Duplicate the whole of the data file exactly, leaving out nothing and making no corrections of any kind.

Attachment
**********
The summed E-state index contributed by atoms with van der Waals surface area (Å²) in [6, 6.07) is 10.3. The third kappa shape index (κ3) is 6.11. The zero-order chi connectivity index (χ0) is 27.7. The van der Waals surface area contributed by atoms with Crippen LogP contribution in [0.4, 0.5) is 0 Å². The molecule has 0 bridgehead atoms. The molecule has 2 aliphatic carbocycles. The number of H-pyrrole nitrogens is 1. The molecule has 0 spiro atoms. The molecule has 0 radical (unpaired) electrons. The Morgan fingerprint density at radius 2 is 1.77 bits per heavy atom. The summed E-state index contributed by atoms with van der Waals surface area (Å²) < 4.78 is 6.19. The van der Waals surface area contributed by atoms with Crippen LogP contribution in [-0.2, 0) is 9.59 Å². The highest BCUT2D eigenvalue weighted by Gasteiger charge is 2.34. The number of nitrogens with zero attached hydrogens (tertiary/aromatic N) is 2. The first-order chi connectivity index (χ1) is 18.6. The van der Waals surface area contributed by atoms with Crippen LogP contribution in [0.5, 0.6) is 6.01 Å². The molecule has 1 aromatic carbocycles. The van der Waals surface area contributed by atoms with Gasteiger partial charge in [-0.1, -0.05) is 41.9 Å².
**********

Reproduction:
The summed E-state index contributed by atoms with van der Waals surface area (Å²) in [6, 6.07) is 10.3. The third kappa shape index (κ3) is 6.11. The zero-order chi connectivity index (χ0) is 27.7. The van der Waals surface area contributed by atoms with Crippen LogP contribution in [0.4, 0.5) is 0 Å². The molecule has 0 bridgehead atoms. The molecule has 2 aliphatic carbocycles. The number of H-pyrrole nitrogens is 1. The molecule has 0 spiro atoms. The molecule has 0 radical (unpaired) electrons. The Morgan fingerprint density at radius 2 is 1.77 bits per heavy atom. The summed E-state index contributed by atoms with van der Waals surface area (Å²) < 4.78 is 6.19. The van der Waals surface area contributed by atoms with Crippen LogP contribution in [-0.2, 0) is 9.59 Å². The highest BCUT2D eigenvalue weighted by Gasteiger charge is 2.34. The number of nitrogens with zero attached hydrogens (tertiary/aromatic N) is 2. The first-order chi connectivity index (χ1) is 18.6. The van der Waals surface area contributed by atoms with Crippen LogP contribution in [0.5, 0.6) is 6.01 Å². The molecule has 1 aromatic carbocycles. The van der Waals surface area contributed by atoms with Gasteiger partial charge in [-0.1, -0.05) is 41.9 Å².